The fact that you are reading this tells me that you likely prioritize your happiness. But just in case you think it’s slightly frivolous and self-indulgent to think so much about your own happiness (I know I did), it is prudent to remember that you are impacting the happiness of those around you more than you think. We all want a happy family. That is universal. What Rubin explains is that emotional contagion operates, unfortunately, more powerfully for negative emotions than for positive emotions. Applying Rubin’s lessons on how to be happier may be the best gift you can give your family.

I had an ah-ha reading this book. My roommates in university were always (and still are) so darn happy! I always thought they just lucked out in the gene pool. Rubin points out however that genetics account for about fifty percent of our happiness. Life circumstances such as age, gender, ethnicity, marital status, income, health, occupation, and religious affiliation account for about ten to twenty percent—and the remainder results from how one thinks and acts.

You may have a defined happiness range, but what you choose to do and how you choose to think can push you to the outermost limits of your range. Perhaps my roommates were just more dedicated to being happy than I was. It’s easier, Rubin says to complain than to laugh, easier to yell than to joke around, easier to be demanding than to be satisfied (259). It takes more energy, generosity, discipline and effort to be happy than to be unhappy.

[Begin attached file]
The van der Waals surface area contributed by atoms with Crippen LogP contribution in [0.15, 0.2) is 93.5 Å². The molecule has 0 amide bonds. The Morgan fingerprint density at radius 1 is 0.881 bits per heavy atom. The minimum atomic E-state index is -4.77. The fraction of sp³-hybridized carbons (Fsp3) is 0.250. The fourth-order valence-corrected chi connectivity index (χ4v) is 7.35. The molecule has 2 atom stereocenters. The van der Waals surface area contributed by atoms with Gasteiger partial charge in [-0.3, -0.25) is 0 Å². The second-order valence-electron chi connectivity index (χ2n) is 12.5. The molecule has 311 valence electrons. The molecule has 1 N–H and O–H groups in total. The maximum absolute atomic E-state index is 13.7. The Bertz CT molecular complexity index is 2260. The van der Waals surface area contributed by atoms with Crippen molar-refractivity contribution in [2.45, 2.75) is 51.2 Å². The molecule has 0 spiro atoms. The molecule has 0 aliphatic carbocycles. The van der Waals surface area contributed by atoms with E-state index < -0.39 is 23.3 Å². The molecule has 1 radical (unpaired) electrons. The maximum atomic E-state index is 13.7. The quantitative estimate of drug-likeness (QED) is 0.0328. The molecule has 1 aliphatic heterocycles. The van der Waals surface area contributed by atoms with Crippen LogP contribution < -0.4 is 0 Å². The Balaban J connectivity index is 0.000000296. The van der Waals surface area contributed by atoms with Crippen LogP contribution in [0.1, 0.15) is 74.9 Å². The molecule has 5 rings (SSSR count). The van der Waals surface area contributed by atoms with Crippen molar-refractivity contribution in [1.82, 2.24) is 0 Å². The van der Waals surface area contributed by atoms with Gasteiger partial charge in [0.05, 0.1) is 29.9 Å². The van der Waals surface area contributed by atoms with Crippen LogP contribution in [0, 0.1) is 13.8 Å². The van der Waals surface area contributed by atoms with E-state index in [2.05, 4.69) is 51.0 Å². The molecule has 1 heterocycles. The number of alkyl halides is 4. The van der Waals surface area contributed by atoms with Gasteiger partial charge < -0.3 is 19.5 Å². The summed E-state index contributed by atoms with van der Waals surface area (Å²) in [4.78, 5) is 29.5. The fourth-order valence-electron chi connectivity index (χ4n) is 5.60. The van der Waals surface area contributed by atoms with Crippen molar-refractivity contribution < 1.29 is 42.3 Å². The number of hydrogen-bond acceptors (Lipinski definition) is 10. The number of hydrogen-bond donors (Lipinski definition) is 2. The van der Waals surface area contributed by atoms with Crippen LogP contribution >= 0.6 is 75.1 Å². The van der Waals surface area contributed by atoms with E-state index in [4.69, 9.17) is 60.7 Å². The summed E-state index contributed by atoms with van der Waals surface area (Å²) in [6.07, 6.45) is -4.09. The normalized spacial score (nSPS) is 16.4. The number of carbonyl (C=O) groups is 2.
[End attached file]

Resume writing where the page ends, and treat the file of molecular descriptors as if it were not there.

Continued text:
Rubin assures us from the start that she doesn’t have a new secret of happiness. That has been studied for thousands of years and laid out by some of the most brilliant minds in history. What is key, she teaches, is the application of those laws. Just like we all know the secret to losing weight is to eat better (usually less!) and exercise more: it’s the application that is challenging.

Rubin created a ‘happiness project’ as an approach to changing her life. Can it work for you too? Yes!* And likely not the same exact way it worked for her. But this book gives you plenty of inspiration to create your own path to greater happiness.

*Of course the ideas she presents do not address depression. Rubin explains that the opposite of happiness is unhappiness, not depression. Depression is a grave condition that occupies its own category. Examining the causes and remedies for depression are well beyond the scope of this book.

To continue reading this review, go here: http://www.actionablebooks.com/en-ca/summaries/the-happiness-project-2/